The final installment from new weaver, Melissa Ludden.
Our final project was to weave overshot. Confession #10 My first impression of overshot was that it seemed a bit fuddy duddy. Not very nice, I know, but this is a confession, and confessions are generally a bit controversial by nature. Then Judy showed us a shawl that her husband had woven for her that was elegant in its simplicity. It was mostly plain weave with a band of overshot at each end. Again, the light went on. Of course I didn’t need to weave a queen size bedspread with matching shams. Overshot could simply be another way to incorporate texture and visual interest into my weaving. Being that I bike to work each day, thanks in part to an astoundingly extensive system of trails maintained by the City of Boulder, I thought it would be nice to add a bit of flair to my basket by weaving a bag that could serve as a liner and carryall. I opted to use a bit of Cascade 220 in two shades that remind me of the pine trees back home in Maine. As you can see, my overshot is quite overshot, but I love it, and it fits the bike basket perfectly. I still have a flap and a handle to whip up, but am really happy to have made something that I know I’ll get so much use from.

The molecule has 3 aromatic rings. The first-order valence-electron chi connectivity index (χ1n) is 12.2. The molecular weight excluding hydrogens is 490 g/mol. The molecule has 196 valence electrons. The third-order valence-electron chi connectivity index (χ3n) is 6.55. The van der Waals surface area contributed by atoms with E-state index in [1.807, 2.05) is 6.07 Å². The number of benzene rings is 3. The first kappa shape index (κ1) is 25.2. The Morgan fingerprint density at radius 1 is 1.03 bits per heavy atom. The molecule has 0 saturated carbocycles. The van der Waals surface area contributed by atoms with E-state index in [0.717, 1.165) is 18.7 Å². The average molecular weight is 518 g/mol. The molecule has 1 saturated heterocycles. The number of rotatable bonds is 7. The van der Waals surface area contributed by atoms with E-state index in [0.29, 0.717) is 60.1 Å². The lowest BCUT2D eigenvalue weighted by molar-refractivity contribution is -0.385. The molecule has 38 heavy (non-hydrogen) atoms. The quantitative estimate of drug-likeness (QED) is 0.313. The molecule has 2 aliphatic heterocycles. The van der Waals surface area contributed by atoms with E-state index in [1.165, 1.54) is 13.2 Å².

I am now ready to weave up a storm. I have recently acquired an eight shaft Baby Wolf, and not a day has passed since setting it up that I haven’t at least sat down in front of it and professed my love. We will be making sweet weaving together in the not-too-distant future, and with my basic weaving skill set in tow, I am off to break the rules.